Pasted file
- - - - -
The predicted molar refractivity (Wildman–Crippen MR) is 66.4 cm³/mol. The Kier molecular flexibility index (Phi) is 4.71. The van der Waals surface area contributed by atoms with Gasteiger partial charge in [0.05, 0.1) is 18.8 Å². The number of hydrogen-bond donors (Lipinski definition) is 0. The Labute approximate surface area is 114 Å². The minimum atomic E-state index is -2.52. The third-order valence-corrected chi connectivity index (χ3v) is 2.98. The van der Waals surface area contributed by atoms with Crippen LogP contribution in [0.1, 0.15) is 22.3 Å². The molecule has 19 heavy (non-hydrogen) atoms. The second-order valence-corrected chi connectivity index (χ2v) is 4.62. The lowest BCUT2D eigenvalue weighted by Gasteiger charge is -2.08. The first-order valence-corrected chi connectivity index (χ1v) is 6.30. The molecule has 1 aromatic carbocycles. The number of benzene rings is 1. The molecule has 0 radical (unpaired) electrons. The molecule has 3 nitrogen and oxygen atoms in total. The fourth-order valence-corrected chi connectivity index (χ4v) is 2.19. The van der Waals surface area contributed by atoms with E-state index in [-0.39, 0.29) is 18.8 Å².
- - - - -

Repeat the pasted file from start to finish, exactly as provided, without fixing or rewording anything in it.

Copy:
The predicted molar refractivity (Wildman–Crippen MR) is 66.4 cm³/mol. The Kier molecular flexibility index (Phi) is 4.71. The van der Waals surface area contributed by atoms with Gasteiger partial charge in [0.05, 0.1) is 18.8 Å². The number of hydrogen-bond donors (Lipinski definition) is 0. The Labute approximate surface area is 114 Å². The minimum atomic E-state index is -2.52. The third-order valence-corrected chi connectivity index (χ3v) is 2.98. The van der Waals surface area contributed by atoms with Crippen LogP contribution in [0.1, 0.15) is 22.3 Å². The molecule has 19 heavy (non-hydrogen) atoms. The second-order valence-corrected chi connectivity index (χ2v) is 4.62. The lowest BCUT2D eigenvalue weighted by Gasteiger charge is -2.08. The first-order valence-corrected chi connectivity index (χ1v) is 6.30. The molecule has 1 aromatic carbocycles. The number of benzene rings is 1. The molecule has 0 radical (unpaired) electrons. The molecule has 3 nitrogen and oxygen atoms in total. The fourth-order valence-corrected chi connectivity index (χ4v) is 2.19. The van der Waals surface area contributed by atoms with E-state index in [-0.39, 0.29) is 18.8 Å².